As many of my regular viewers to this web blog know, there are many factors contributing to childhood obesity. I post daily here about it, whether news print articles, opinions, feedback, or just personal opinion.
Recently, I wrote an article for Yahoo! (click here) about childhood obesity. I started searching for sources for this article, and received over 100 responses to the question, “What do you think caused the rise in childhood obesity?” Responses came from professional and Olympic athletes, fitness experts, health experts, nutritionist, and parents.
I was unable to use everyone’s feedback, but thought it would be great to post some of their responses on my blog in a new web series, “What Causes Childhood Obesity.” I hope that you enjoy the opinions here from various individuals. Please remember, my including their posts does not necessarily mean I agree or endorse their opinion, rather, a place to share other people’s thoughts.
We live in a fast-paced world where parents work long hours just to get by. One where they don’t have time to cook dinner each evening or prepare lunches for the next day, and where we make quick decisions and eat fast-food (purchased or cooked at home). Our kids are running the race with us adults; from mornings rushing to school and skipping breakfast or gulping down sugary cereal, then off to school where most kids eat school lunch devoid of any substantive nutritional value, then on to after-school activities, home for homework, hurry up and eat, watch TV (on an average of 3 to 4 hours per day and sometimes at the same time as eating), and go bed (late, because we have to watch our favorite show) then start all over again the next day.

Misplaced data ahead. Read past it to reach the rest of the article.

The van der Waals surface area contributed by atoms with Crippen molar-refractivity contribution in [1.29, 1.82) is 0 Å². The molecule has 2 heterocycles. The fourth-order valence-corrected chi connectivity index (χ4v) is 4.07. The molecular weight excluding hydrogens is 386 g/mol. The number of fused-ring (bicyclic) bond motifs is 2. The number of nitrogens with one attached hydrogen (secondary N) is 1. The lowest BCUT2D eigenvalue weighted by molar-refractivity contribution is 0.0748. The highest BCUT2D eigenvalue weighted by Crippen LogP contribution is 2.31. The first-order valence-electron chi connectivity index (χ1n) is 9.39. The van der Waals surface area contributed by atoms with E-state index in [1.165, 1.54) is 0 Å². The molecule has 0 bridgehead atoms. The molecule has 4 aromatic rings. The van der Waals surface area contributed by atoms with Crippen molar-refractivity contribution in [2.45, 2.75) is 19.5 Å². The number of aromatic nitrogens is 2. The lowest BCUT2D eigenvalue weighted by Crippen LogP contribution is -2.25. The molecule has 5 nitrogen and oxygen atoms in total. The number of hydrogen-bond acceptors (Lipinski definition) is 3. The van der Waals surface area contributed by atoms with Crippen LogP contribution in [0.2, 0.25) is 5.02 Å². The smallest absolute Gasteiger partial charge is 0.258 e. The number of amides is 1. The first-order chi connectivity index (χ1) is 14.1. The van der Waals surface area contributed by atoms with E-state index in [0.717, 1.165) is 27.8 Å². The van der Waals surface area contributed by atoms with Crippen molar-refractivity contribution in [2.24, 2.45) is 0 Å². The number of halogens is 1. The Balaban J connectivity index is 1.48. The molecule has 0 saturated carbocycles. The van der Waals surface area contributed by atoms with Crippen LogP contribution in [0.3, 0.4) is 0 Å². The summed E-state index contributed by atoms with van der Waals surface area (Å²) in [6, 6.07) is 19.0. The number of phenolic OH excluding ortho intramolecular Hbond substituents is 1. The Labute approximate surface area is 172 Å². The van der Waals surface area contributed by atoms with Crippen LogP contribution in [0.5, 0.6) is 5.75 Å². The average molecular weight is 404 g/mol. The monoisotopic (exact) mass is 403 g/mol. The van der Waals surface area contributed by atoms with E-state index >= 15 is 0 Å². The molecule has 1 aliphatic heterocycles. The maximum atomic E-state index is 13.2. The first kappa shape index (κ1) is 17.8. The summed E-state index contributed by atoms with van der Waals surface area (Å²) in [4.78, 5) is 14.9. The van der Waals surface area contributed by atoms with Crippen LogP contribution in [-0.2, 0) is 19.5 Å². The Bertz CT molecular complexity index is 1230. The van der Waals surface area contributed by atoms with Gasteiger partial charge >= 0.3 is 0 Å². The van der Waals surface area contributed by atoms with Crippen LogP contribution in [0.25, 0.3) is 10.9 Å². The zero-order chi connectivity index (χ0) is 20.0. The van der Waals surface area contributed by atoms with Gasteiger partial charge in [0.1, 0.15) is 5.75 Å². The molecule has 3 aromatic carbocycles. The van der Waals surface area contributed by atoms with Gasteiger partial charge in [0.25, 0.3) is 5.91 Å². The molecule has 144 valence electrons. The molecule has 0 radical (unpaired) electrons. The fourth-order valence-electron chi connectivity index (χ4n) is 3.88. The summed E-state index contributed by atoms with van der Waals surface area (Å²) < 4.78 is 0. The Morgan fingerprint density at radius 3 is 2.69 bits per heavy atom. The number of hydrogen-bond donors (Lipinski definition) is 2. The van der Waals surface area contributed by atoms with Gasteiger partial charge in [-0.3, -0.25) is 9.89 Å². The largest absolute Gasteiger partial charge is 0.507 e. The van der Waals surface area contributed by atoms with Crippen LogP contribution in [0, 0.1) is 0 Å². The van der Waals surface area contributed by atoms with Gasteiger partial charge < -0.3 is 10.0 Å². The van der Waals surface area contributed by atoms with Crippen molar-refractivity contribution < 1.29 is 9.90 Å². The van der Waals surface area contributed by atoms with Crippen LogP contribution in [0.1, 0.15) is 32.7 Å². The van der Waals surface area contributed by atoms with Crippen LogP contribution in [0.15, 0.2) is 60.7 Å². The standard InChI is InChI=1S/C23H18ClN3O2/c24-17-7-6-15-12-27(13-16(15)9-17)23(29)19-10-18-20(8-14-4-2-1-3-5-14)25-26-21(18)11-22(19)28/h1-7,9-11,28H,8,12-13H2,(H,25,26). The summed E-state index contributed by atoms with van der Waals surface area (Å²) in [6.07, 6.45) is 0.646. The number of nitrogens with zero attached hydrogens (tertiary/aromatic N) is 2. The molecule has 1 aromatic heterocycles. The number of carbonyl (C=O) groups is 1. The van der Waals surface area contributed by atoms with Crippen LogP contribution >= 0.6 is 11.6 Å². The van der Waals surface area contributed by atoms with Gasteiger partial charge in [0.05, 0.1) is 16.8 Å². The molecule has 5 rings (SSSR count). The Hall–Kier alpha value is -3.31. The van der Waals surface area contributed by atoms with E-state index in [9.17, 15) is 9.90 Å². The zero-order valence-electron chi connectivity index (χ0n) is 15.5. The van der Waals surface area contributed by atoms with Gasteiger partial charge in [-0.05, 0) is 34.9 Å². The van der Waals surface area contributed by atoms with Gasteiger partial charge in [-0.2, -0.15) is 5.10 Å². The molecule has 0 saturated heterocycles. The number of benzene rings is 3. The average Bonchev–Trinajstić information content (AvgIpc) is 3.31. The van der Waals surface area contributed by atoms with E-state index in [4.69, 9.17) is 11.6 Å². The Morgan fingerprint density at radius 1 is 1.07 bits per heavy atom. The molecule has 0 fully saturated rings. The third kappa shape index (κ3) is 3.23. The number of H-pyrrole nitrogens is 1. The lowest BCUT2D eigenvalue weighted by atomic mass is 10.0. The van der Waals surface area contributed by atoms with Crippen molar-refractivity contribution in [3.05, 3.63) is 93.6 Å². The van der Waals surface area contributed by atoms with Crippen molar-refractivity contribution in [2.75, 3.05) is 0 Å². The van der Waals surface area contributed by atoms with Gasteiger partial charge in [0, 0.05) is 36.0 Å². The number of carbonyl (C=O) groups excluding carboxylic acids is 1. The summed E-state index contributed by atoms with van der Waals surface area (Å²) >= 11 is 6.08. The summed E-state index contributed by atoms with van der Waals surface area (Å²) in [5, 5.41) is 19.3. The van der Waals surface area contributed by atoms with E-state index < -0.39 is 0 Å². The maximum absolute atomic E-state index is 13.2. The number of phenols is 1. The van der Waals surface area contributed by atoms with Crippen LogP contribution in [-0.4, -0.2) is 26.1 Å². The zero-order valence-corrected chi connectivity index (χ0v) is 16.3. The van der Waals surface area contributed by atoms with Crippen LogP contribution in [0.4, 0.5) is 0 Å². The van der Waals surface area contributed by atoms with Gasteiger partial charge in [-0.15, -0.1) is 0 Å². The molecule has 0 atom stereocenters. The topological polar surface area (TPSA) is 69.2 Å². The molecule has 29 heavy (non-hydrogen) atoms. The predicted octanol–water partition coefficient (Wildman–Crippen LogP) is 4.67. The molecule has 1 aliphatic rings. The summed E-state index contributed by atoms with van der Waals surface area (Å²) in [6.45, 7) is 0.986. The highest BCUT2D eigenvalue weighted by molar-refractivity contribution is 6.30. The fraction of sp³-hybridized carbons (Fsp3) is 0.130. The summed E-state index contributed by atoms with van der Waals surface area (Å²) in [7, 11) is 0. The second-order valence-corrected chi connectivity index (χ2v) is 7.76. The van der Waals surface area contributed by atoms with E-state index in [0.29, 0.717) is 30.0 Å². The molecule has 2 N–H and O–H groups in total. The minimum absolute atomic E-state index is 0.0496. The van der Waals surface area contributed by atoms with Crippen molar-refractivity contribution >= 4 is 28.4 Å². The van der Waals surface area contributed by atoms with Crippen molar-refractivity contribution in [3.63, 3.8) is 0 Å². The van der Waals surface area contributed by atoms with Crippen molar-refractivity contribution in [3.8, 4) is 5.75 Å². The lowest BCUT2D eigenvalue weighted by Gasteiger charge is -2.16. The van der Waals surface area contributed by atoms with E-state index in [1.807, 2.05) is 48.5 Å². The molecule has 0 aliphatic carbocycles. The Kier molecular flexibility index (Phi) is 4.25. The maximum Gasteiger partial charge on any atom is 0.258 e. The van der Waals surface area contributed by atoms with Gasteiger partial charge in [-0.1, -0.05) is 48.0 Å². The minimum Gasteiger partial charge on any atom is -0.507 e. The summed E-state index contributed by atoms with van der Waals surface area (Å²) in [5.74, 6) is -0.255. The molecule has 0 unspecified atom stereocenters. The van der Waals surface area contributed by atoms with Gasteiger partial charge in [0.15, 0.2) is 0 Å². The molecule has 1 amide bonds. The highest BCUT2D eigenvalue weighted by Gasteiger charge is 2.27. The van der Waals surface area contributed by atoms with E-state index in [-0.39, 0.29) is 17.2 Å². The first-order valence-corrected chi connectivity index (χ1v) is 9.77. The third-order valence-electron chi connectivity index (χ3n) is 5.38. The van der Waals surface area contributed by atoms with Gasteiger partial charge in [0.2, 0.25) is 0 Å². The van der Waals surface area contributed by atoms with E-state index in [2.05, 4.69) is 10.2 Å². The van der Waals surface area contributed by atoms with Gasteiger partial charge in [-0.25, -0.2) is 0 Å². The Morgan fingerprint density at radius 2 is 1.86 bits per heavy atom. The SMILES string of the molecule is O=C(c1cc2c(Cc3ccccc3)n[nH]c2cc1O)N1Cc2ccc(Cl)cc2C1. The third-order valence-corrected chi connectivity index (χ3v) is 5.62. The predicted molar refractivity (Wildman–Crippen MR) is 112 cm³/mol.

With all of this hurry and scurry, we don’t think that have time to prepare, no less think about preparing, healthful foods nor to find time for physical activity. We grab on-the-go snacks, “power-up” with quick junk snacks, meal replacement bars, drinks and juices which are high in sugar. We cook microwavable meals marketed toward kids, many of which mislead us that they are “healthy” or “all natural” on the front of the package, however, the ingredient list on the back of the package tells another story.
So we are left with poor eating habits, stress due to running around and lack of nutrition, lack of sleep, and with 3-4 hours of screen time in exchange for physical activity or healthy food prep, and we mindlessly consume 250-500 more calories per day while staring at the T.V.
Cut down on, or remove screen time. Reducing or eliminating screen time cuts down on junk food advertising that is aimed at our children and reduces the calories kids eat in front of the screen. And the time can easily be used to increase physical exercise, prepare foods as a family, and eat together at the family table and talk with each other, laugh and play together, and get to bed a little earlier, all of which reduce stress. By just cutting down on one part of our lifestyle we can potentially add to at least four other areas of our life, a change that will cultivate healthier and happier kids and families.
Juliette Aiyana, L.Ac., Herbalist, Author of Chinese Medicine & Healthy Weight Management An Evidence-Based Integrated Approach (Blue Poppy, 2007), Dr. Sears L.E.A.N. Families Coach